2. The KRED polypeptide of claim 1 in lyophilized form.
3. The KRED polypeptide of claim 1, which is isolated.
4. A composition comprising the KRED polypeptide of claim 1 in a buffered medium.
5. The non-naturally occurring KRED polypeptide of claim 1, wherein the KRED polypeptide further comprises a valine residue at a position corresponding to position 194 of SEQ ID NO: 2.
6. The non-natural occurring KRED polypeptide of claim 1, wherein the KRED amino acid sequence comprises a sequence selected from the group consisting of SEQ ID NO: 224, 244, 246, 250, 252, 254, 256, 262, 264, 266, 268, 270, 272, 274, 276, 278, 280, 282, 284, 286, 288, 290, 292, 294, 296, 302, 304, 308, 312, 314, 316, 318, 320, 322, 324, 326, 328, 330, 332, 334, 336, 338, 340, 344, 354, 358, 360, 364, 368, 374, 382, 386, 388, 398, 400, 438, 440, 448, 470, 484, 486, 488, 490, 498, 502, 506, 508, 512, 514, 516, 518, 520, 522, 524, 526, 528, 530, 532, 534, 536, 538, 540, and 542.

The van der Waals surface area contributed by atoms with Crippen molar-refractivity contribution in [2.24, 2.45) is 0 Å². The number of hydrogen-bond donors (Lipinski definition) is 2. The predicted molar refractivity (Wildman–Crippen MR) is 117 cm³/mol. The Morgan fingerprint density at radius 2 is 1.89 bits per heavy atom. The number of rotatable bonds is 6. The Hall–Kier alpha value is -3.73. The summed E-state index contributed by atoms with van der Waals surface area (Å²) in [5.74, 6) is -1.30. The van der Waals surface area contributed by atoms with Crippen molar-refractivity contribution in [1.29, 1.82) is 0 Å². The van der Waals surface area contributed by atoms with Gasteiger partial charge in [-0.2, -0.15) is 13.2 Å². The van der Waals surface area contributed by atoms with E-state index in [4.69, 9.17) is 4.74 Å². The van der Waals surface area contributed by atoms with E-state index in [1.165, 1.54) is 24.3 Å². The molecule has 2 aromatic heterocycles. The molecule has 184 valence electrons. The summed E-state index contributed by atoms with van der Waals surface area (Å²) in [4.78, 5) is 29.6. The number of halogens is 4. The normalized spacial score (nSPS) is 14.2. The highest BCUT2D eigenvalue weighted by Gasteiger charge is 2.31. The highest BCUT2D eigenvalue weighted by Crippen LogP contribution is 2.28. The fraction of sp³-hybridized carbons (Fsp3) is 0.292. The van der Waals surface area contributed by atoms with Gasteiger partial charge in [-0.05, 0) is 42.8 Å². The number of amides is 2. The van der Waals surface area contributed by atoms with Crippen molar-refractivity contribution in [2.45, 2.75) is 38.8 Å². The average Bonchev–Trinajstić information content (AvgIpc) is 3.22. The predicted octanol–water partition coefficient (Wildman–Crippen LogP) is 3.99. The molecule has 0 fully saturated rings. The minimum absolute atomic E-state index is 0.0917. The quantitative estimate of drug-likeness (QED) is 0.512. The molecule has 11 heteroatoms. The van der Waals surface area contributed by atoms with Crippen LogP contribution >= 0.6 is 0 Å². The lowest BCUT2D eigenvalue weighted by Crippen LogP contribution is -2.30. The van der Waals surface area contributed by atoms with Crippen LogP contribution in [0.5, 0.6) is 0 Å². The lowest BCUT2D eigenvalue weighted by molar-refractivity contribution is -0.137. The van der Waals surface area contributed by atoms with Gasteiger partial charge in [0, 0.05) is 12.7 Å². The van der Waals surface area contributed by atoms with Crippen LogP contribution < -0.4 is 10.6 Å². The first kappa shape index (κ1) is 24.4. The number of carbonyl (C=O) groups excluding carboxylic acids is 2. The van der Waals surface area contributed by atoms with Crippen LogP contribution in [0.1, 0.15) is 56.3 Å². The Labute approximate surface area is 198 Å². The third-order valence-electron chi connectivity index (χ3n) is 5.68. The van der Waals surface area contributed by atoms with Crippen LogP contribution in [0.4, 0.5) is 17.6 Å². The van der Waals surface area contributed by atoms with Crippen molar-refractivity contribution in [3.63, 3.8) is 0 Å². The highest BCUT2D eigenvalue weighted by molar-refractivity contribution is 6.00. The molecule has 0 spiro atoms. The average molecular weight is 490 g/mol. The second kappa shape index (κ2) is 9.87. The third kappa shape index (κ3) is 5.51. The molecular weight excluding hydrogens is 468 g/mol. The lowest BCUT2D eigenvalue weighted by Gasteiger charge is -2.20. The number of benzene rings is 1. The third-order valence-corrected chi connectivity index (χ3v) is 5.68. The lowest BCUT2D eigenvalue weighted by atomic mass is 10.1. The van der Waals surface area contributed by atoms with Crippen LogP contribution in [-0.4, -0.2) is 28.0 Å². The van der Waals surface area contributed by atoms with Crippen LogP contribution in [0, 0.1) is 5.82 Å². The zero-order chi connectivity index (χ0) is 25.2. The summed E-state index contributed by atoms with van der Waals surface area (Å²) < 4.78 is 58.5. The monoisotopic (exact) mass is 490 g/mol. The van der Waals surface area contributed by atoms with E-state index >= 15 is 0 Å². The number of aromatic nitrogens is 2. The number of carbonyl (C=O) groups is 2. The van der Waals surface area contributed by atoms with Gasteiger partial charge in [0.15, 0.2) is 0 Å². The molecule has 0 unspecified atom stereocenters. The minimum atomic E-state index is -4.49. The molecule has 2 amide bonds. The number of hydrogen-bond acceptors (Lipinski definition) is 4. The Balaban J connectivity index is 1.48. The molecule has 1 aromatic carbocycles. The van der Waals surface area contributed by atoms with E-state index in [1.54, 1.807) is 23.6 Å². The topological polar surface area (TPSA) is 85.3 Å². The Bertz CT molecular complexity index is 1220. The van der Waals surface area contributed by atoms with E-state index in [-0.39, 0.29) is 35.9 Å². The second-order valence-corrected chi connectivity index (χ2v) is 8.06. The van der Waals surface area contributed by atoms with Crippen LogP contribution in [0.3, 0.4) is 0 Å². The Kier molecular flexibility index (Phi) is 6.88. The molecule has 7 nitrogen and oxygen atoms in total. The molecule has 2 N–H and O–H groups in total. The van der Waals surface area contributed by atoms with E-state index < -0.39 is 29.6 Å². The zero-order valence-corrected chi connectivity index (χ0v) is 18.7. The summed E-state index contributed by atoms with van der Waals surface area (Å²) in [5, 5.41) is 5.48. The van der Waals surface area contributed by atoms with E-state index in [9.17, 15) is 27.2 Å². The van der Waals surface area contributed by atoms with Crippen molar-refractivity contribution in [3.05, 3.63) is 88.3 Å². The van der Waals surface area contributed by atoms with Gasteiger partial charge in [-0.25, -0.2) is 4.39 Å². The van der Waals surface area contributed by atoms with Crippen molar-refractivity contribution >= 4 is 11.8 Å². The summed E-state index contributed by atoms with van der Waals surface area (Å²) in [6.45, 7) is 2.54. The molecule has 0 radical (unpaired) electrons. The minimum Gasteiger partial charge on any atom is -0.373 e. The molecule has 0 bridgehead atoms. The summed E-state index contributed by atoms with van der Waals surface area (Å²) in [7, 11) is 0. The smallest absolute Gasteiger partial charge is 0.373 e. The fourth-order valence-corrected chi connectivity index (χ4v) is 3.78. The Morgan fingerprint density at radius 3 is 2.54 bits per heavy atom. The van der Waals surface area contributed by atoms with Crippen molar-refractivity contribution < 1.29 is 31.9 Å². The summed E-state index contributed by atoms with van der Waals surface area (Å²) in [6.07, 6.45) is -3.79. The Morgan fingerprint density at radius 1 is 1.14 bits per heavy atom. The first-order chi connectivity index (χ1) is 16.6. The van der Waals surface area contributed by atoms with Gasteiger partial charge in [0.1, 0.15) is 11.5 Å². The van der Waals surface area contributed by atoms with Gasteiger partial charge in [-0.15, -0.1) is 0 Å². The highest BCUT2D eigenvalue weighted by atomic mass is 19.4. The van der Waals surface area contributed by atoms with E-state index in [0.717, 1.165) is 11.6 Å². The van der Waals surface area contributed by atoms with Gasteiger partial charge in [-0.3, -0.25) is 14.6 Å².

7. The non-naturally occurring KRED polypeptide of claim 1, wherein the KRED amino acid sequence comprises a sequence selected from the group consisting of SEQ ID NO:96, 248, 258, 346, 352, 362, 370, 372, 376, 378, 380, 384, 390, 392, 394, 396, 402, 404, 406, 410, 412, 414, 416, 418, 420, 422, 424, 428, 432, 434, 436, 442, 444, 446, 450, 452, 454, 456, 458, 460, 462, 464, 466, 468, 472, 474, 476, 478, 480, 482, 492, 494, 496, 500, 504, and 510.
8. The non-naturally occurring KRED polypeptide of claim 1, wherein the KRED polypeptide has from 5 to about 25 times the KRED activity of the polypeptide of SEQ ID NO:2, and comprises an amino acid sequence selected from the group consisting of SEQ ID NO: 484, 486, 488, 490, 498, 502, 506, 508, 512, 514, 516, 518, 520, 522, 524, 526, 528, 530, 532, 534, 536, 538, 540, and 542.